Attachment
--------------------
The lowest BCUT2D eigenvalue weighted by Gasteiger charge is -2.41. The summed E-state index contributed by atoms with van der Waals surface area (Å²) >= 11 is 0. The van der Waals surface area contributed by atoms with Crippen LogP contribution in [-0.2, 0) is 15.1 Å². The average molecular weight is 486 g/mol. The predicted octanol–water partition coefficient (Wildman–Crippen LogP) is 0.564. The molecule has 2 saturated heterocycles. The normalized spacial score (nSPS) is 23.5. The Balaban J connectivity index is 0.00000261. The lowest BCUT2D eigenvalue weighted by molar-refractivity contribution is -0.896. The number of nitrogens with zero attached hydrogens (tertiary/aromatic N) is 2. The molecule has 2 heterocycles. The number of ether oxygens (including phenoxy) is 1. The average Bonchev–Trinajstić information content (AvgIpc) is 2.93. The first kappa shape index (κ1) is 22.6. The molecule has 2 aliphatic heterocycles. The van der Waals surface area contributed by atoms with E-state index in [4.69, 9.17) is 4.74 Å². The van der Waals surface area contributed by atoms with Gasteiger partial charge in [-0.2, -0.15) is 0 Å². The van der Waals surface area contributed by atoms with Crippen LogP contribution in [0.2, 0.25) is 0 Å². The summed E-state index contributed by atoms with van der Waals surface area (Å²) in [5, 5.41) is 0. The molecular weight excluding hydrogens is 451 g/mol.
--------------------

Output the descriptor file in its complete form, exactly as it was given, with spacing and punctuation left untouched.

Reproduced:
The lowest BCUT2D eigenvalue weighted by Gasteiger charge is -2.41. The summed E-state index contributed by atoms with van der Waals surface area (Å²) >= 11 is 0. The van der Waals surface area contributed by atoms with Crippen LogP contribution in [-0.2, 0) is 15.1 Å². The average molecular weight is 486 g/mol. The predicted octanol–water partition coefficient (Wildman–Crippen LogP) is 0.564. The molecule has 2 saturated heterocycles. The normalized spacial score (nSPS) is 23.5. The Balaban J connectivity index is 0.00000261. The lowest BCUT2D eigenvalue weighted by molar-refractivity contribution is -0.896. The number of nitrogens with zero attached hydrogens (tertiary/aromatic N) is 2. The molecule has 2 heterocycles. The number of ether oxygens (including phenoxy) is 1. The average Bonchev–Trinajstić information content (AvgIpc) is 2.93. The first kappa shape index (κ1) is 22.6. The molecule has 2 aliphatic heterocycles. The van der Waals surface area contributed by atoms with E-state index in [4.69, 9.17) is 4.74 Å². The van der Waals surface area contributed by atoms with Gasteiger partial charge in [-0.2, -0.15) is 0 Å². The van der Waals surface area contributed by atoms with Crippen LogP contribution in [0.2, 0.25) is 0 Å². The summed E-state index contributed by atoms with van der Waals surface area (Å²) in [5, 5.41) is 0. The molecular weight excluding hydrogens is 451 g/mol.